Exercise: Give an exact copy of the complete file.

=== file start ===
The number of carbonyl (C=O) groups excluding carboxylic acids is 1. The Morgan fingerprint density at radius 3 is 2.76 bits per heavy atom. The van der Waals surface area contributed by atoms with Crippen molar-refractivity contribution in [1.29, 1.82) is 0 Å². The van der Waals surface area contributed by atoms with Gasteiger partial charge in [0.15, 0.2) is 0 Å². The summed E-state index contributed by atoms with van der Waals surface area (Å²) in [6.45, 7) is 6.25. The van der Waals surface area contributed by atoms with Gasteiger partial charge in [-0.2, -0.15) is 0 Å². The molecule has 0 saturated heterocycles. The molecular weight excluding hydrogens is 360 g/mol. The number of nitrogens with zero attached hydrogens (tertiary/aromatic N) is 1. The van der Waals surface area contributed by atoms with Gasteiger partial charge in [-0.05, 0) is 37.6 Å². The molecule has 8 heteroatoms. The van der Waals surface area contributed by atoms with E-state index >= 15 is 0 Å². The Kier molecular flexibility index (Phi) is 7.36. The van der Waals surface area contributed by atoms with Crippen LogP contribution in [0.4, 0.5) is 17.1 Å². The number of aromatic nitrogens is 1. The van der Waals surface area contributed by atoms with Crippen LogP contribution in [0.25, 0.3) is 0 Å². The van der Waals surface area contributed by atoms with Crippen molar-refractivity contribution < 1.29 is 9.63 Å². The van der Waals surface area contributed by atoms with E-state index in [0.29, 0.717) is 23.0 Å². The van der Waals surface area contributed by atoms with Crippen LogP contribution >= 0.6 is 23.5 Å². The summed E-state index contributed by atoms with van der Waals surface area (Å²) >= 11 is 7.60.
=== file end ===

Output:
The number of carbonyl (C=O) groups excluding carboxylic acids is 1. The Morgan fingerprint density at radius 3 is 2.76 bits per heavy atom. The van der Waals surface area contributed by atoms with Crippen molar-refractivity contribution in [1.29, 1.82) is 0 Å². The van der Waals surface area contributed by atoms with Gasteiger partial charge in [0.15, 0.2) is 0 Å². The summed E-state index contributed by atoms with van der Waals surface area (Å²) in [6.45, 7) is 6.25. The van der Waals surface area contributed by atoms with Gasteiger partial charge in [-0.2, -0.15) is 0 Å². The molecule has 0 saturated heterocycles. The molecular weight excluding hydrogens is 360 g/mol. The number of nitrogens with zero attached hydrogens (tertiary/aromatic N) is 1. The van der Waals surface area contributed by atoms with Gasteiger partial charge in [-0.05, 0) is 37.6 Å². The molecule has 8 heteroatoms. The van der Waals surface area contributed by atoms with E-state index >= 15 is 0 Å². The Kier molecular flexibility index (Phi) is 7.36. The van der Waals surface area contributed by atoms with Crippen LogP contribution in [0.4, 0.5) is 17.1 Å². The number of aromatic nitrogens is 1. The van der Waals surface area contributed by atoms with Crippen LogP contribution in [0.25, 0.3) is 0 Å². The van der Waals surface area contributed by atoms with Crippen molar-refractivity contribution < 1.29 is 9.63 Å². The van der Waals surface area contributed by atoms with E-state index in [0.29, 0.717) is 23.0 Å². The van der Waals surface area contributed by atoms with Crippen LogP contribution >= 0.6 is 23.5 Å². The summed E-state index contributed by atoms with van der Waals surface area (Å²) >= 11 is 7.60.